Rock House was built between August and December 1928 and Rose presented the keys to her parents for Christmas. They lived in the house for about seven and a half years, during which time Laura wrote the first four Little House books. Rose lived in the old farm house and paid rent to her parents. When she moved out Laura and Almanzo moved back into the farm house and kept Rock House as a rental property until they sold it in 1943. The serialzied book that Rose Wilder wrote was called “Cindy” and it was about a pioneer girl. After writing the story she began to think that someone who had actually experienced being an early pioneer would be better able to tell what it was like. She encouraged her mother to write about her childhood and early adulthood as a homesteader in North Dakota and Missouri. Hence the Little House books began. Laura Ingalls Wilder was 63 when she began to write the books which made her famous and inspired the popular 1970’s TV series starring Michael Landon as Pa Ingalls.
It was after five before we left the museum complex and we drove through town to the cemetary where Laura and Almanzo Wilder and their daughter Rose Wilder Lane were buried. I have noticed at other cemetaries we have passed or stopped at to find a geocache that there are always lots of flowers and flags on gravestones; even very old ones. The cemetary at Mansfield was very typical in this way and many of the markers had beautiful silk flower arrangements that looked fresh and new. We took a different route back to Branson and stopped at a few places along the way to find some geocaches. The weather was supposed to be thunderstorms and clouds today but it was a lovely sunny/cloudy day with warm enough temperatures that we drove both ways with the top down on Poppy. Of course, the minute you stopped moving the 80% humidity made you feel very warm and sticky.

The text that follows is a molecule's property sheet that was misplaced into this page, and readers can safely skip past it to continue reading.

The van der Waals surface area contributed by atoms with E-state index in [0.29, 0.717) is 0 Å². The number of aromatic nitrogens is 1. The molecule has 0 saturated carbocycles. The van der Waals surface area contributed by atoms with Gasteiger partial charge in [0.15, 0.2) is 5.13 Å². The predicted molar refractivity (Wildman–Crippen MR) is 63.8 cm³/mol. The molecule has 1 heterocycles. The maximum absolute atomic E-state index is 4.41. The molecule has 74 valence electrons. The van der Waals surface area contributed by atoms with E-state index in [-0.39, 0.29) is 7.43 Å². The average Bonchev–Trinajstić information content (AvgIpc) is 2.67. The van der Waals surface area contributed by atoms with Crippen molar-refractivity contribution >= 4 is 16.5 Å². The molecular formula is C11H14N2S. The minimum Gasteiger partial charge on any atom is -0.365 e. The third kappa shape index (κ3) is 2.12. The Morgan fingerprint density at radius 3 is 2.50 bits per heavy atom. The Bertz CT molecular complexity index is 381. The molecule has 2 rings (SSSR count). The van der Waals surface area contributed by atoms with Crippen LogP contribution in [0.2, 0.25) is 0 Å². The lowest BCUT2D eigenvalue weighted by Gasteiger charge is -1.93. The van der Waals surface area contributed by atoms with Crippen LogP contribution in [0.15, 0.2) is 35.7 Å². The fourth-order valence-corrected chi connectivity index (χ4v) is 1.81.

This youngster was quite intriqued by our presence near his/her field while we looked for a goecache.One of the caches we found was called “Witness Tree.” We had to walk the edge of the Roberts Cemetary (which contained gravesmarkers for a lot of Roberts, plus some others,) to a large tree in the back corner. There was a tag on the tree saying Do Not Destroy. Witness Tree. I looked the term up when we got back to Branson and Witness Trees are used as a reference mark to locate permanent federal survey markers. The bearing and distance to the survey marker is sometimes stamped into the tag on the tree. See, you can learn something new every day. It was a large tree.
Our quieter secondary road connected to the #65 freeway that comes south out of Springfield and goes straight down to Branson. I can stand to be on the less congested freeways in the west and mid-west but I do all I can to avoid the ones going into and out of large cities. The speed limit on the freeways out here is 75mph (just over 120 kmph), which John and Poppy liked and I just ignored as best I could. It was after 7 by the time we got back to Branson and almost 9 by the time we were doing our dinner dishes. Photos, blog and bed followed.